Hawaii’s highways rank in bottom 5, says group
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The state's highway system was the fifth least cost-effective among all states in the country, according to a study released yesterday by the Reason Foundation, a think tank based in Los Angeles.
The ranking compares the amount of money each state spent in 2005 on its freeways and highways with its performance, measured in the condition of the roadways and bridges, degree of congestion, fatality rates and percentage of narrow lanes.
State Department of Transportation spokesman Scott Ishikawa said the state has spent more than $100 million on roadway improvements since summer 2004 and more are planned.
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Hawaii ranked among states with the least cost-effective highway systems in a study released yesterday.
The study, financed by the Reason Foundation, a libertarian public policy research group, said factors included the level of expenditures, narrow lanes in rural areas, deficient bridges and the condition of the freeway in the urban core.
Here is a state ranking of highway conditions by the the Reason Foundation. Researchers evaluated roadways by traffic fatality rate, congestion, pavement condition, bridge condition, highway maintenance and administrative costs.
1. North Dakota
2. South Carolina
4. New Mexico
47. Rhode Island
48. New York
50. New Jersey
Other factors in the rankings include urban federal-highway congestion and fatality rates.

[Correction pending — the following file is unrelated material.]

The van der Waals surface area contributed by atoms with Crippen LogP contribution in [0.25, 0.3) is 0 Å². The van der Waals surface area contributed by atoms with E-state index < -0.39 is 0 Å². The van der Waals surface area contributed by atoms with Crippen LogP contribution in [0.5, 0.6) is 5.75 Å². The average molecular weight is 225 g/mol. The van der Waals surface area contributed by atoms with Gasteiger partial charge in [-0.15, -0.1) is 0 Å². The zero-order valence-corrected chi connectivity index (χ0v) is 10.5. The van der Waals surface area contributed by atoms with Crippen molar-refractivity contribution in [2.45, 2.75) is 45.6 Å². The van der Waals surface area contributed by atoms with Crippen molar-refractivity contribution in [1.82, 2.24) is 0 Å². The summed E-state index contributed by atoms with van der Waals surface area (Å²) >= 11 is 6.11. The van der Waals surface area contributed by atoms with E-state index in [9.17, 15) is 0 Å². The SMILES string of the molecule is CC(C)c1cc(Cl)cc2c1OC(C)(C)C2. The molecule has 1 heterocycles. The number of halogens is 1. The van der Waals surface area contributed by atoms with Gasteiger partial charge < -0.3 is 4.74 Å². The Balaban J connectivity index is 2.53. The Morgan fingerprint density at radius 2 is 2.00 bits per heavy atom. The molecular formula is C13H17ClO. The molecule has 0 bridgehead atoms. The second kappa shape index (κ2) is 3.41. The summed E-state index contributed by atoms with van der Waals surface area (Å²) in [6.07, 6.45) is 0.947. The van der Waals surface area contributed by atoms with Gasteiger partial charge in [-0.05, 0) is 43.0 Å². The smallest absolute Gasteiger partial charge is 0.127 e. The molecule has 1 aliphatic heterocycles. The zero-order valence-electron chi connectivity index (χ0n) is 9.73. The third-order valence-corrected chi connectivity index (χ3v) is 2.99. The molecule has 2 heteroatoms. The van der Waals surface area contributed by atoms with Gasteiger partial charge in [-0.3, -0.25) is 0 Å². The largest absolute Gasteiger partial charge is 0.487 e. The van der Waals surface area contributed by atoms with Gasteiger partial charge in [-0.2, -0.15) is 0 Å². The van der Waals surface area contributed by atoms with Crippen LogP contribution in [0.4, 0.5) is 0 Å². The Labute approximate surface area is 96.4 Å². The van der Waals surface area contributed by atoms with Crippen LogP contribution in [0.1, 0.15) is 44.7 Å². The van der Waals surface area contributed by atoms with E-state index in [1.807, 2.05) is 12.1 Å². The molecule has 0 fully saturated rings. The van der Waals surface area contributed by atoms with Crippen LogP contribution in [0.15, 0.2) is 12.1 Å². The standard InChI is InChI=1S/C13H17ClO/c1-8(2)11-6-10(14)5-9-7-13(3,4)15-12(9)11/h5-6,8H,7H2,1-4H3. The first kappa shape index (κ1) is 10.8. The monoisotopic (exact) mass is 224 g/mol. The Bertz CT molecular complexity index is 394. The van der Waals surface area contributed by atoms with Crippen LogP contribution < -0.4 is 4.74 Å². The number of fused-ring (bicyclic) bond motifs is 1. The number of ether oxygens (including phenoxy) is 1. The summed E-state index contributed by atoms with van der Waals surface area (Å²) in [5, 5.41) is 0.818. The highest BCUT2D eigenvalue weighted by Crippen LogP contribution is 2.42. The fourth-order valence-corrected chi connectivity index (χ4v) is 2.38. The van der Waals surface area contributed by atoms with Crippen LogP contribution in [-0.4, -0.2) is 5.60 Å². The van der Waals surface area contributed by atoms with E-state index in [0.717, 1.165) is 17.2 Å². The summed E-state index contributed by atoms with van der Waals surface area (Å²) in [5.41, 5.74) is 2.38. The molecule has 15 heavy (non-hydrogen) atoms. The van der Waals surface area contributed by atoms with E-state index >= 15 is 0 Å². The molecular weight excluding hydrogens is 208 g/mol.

In 2005, Hawaii spent the fifth-highest amount of money to build and maintain each mile of highway, but also had the fifth-highest percentage of bridges in poor condition and the fourth-highest percentage of narrow rural lanes. The state also had the highest percentage of urban federal-highway miles in poor condition.
The study used data reported by the states.
Based on the 2005 data, the ranking is fair, said Scott Ishikawa, state Department of Transportation spokesman.
But he said the state has spent more than $100 million repaving state highways and freeways following the heavy rains in 2004, including Moanalua Freeway, Highway, Ala Moana Boulevard, Likelike Highway, Kamehameha Highway and Kalanianaole Highway.
"We really have done a lot of repaving," Ishikawa said. "But we still have a lot of work to do."
Projects scheduled to begin this year include repaving the H-2 freeway's Mililani and Ka Uka interchanges and Kamehameha Highway between Wahiawa and Mililani.
The 2004 study ranked Hawaii's state highway system the seventh least cost-effective in the country.
"I'm curious to see the results of the next annual report, to see if we move up," Ishikawa said.
Ishikawa said many of the state's bridges need upgrading but some, including the Hanalei Bridge on Kauai and those on the way to Hana on Maui, are listed as deficient because the community wants them to remain one-lane.
Craig Wasser, who is visiting from Oregon, said what he noticed about the H-1 freeway is, "How quickly the lanes narrowed from three lanes, all of a sudden you're two lanes under a bridge, then all of a sudden they widen out again."
He said that in Oregon the roads are wider and the state is continually widening them.
Oregon had the eighth most cost-effective state highway system in 2005, according to the study.
Pete Turro, from New Jersey, said the roads to Oahu's North Shore are narrow and have few lanes. He said he did notice ongoing road projects, but he said they don't seem to be keeping up .